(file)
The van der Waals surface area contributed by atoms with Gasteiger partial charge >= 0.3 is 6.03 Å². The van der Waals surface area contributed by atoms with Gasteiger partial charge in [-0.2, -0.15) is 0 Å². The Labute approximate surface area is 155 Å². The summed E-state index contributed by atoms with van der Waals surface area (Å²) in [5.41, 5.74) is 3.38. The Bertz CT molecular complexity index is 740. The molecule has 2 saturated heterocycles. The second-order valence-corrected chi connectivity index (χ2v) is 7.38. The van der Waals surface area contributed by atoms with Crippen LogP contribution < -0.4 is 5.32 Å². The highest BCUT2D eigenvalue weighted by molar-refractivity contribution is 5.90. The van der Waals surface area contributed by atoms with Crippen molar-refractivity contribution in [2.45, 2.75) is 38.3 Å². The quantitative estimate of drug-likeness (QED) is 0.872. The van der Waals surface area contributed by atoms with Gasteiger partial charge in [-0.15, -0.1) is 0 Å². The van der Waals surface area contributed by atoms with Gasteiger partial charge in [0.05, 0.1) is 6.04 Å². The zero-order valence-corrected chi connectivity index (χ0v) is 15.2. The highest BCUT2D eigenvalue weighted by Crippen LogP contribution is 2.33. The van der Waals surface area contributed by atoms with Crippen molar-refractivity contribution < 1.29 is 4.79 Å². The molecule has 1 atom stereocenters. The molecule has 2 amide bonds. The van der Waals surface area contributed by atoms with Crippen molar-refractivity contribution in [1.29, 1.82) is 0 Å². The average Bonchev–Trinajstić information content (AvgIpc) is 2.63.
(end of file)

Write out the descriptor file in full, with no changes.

The van der Waals surface area contributed by atoms with Gasteiger partial charge >= 0.3 is 6.03 Å². The van der Waals surface area contributed by atoms with Gasteiger partial charge in [-0.2, -0.15) is 0 Å². The Labute approximate surface area is 155 Å². The summed E-state index contributed by atoms with van der Waals surface area (Å²) in [5.41, 5.74) is 3.38. The Bertz CT molecular complexity index is 740. The molecule has 2 saturated heterocycles. The second-order valence-corrected chi connectivity index (χ2v) is 7.38. The van der Waals surface area contributed by atoms with Crippen LogP contribution < -0.4 is 5.32 Å². The highest BCUT2D eigenvalue weighted by molar-refractivity contribution is 5.90. The van der Waals surface area contributed by atoms with Crippen molar-refractivity contribution in [2.45, 2.75) is 38.3 Å². The quantitative estimate of drug-likeness (QED) is 0.872. The van der Waals surface area contributed by atoms with Gasteiger partial charge in [-0.15, -0.1) is 0 Å². The van der Waals surface area contributed by atoms with Gasteiger partial charge in [0.05, 0.1) is 6.04 Å². The zero-order valence-corrected chi connectivity index (χ0v) is 15.2. The highest BCUT2D eigenvalue weighted by Crippen LogP contribution is 2.33. The van der Waals surface area contributed by atoms with Crippen molar-refractivity contribution < 1.29 is 4.79 Å². The molecule has 1 atom stereocenters. The molecule has 2 amide bonds. The van der Waals surface area contributed by atoms with Crippen molar-refractivity contribution in [1.29, 1.82) is 0 Å². The average Bonchev–Trinajstić information content (AvgIpc) is 2.63.